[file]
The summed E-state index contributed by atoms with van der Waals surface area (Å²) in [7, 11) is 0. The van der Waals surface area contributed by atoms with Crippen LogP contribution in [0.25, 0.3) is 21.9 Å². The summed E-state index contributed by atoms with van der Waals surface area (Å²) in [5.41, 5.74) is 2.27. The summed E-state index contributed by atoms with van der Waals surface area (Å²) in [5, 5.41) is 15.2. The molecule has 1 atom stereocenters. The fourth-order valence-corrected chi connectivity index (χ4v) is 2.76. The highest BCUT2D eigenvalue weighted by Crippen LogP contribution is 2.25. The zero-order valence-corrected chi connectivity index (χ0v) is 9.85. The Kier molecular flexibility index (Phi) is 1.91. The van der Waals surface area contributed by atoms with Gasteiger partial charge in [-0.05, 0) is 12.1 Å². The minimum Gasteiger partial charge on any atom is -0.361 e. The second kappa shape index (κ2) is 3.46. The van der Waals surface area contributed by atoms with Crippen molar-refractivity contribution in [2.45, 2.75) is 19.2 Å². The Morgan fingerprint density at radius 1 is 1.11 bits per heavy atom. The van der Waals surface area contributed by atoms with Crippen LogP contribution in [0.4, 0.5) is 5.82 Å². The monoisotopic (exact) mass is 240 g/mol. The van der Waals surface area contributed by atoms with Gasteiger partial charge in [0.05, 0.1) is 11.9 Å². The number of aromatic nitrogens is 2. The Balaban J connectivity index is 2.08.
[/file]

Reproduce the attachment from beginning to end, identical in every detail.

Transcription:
The summed E-state index contributed by atoms with van der Waals surface area (Å²) in [7, 11) is 0. The van der Waals surface area contributed by atoms with Crippen LogP contribution in [0.25, 0.3) is 21.9 Å². The summed E-state index contributed by atoms with van der Waals surface area (Å²) in [5.41, 5.74) is 2.27. The summed E-state index contributed by atoms with van der Waals surface area (Å²) in [5, 5.41) is 15.2. The molecule has 1 atom stereocenters. The fourth-order valence-corrected chi connectivity index (χ4v) is 2.76. The highest BCUT2D eigenvalue weighted by Crippen LogP contribution is 2.25. The zero-order valence-corrected chi connectivity index (χ0v) is 9.85. The Kier molecular flexibility index (Phi) is 1.91. The van der Waals surface area contributed by atoms with Gasteiger partial charge in [-0.05, 0) is 12.1 Å². The minimum Gasteiger partial charge on any atom is -0.361 e. The second kappa shape index (κ2) is 3.46. The van der Waals surface area contributed by atoms with Crippen molar-refractivity contribution in [2.45, 2.75) is 19.2 Å². The Morgan fingerprint density at radius 1 is 1.11 bits per heavy atom. The van der Waals surface area contributed by atoms with Crippen LogP contribution in [0.4, 0.5) is 5.82 Å². The monoisotopic (exact) mass is 240 g/mol. The van der Waals surface area contributed by atoms with Gasteiger partial charge in [0.05, 0.1) is 11.9 Å². The number of aromatic nitrogens is 2. The Balaban J connectivity index is 2.08.